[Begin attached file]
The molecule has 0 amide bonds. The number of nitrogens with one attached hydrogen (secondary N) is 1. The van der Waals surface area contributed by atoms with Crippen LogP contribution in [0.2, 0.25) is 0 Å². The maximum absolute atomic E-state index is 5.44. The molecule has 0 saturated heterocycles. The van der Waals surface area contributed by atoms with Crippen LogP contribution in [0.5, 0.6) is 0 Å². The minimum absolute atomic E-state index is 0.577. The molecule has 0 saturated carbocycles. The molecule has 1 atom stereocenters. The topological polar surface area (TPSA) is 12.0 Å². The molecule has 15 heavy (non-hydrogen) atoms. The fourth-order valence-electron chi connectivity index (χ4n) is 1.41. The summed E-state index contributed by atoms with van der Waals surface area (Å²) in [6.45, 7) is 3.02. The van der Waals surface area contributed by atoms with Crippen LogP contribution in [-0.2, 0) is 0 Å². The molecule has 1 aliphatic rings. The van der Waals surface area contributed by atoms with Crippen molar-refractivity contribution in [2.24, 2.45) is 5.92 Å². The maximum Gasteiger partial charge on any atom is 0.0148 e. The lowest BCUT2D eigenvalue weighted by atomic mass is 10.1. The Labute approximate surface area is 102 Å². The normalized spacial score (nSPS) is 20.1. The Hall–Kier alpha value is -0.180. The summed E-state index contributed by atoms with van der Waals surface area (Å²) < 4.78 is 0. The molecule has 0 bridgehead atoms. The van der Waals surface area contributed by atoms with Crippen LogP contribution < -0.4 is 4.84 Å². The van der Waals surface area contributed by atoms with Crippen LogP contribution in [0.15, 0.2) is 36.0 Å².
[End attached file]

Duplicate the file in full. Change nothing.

The molecule has 0 amide bonds. The number of nitrogens with one attached hydrogen (secondary N) is 1. The van der Waals surface area contributed by atoms with Crippen LogP contribution in [0.2, 0.25) is 0 Å². The maximum absolute atomic E-state index is 5.44. The molecule has 0 saturated heterocycles. The van der Waals surface area contributed by atoms with Crippen LogP contribution in [0.5, 0.6) is 0 Å². The minimum absolute atomic E-state index is 0.577. The molecule has 0 saturated carbocycles. The molecule has 1 atom stereocenters. The topological polar surface area (TPSA) is 12.0 Å². The molecule has 15 heavy (non-hydrogen) atoms. The fourth-order valence-electron chi connectivity index (χ4n) is 1.41. The summed E-state index contributed by atoms with van der Waals surface area (Å²) in [6.45, 7) is 3.02. The van der Waals surface area contributed by atoms with Crippen LogP contribution in [-0.2, 0) is 0 Å². The molecule has 1 aliphatic rings. The van der Waals surface area contributed by atoms with Crippen molar-refractivity contribution in [2.24, 2.45) is 5.92 Å². The maximum Gasteiger partial charge on any atom is 0.0148 e. The lowest BCUT2D eigenvalue weighted by atomic mass is 10.1. The Labute approximate surface area is 102 Å². The normalized spacial score (nSPS) is 20.1. The Hall–Kier alpha value is -0.180. The summed E-state index contributed by atoms with van der Waals surface area (Å²) < 4.78 is 0. The molecule has 0 bridgehead atoms. The van der Waals surface area contributed by atoms with Crippen LogP contribution < -0.4 is 4.84 Å². The van der Waals surface area contributed by atoms with Crippen LogP contribution in [0.15, 0.2) is 36.0 Å².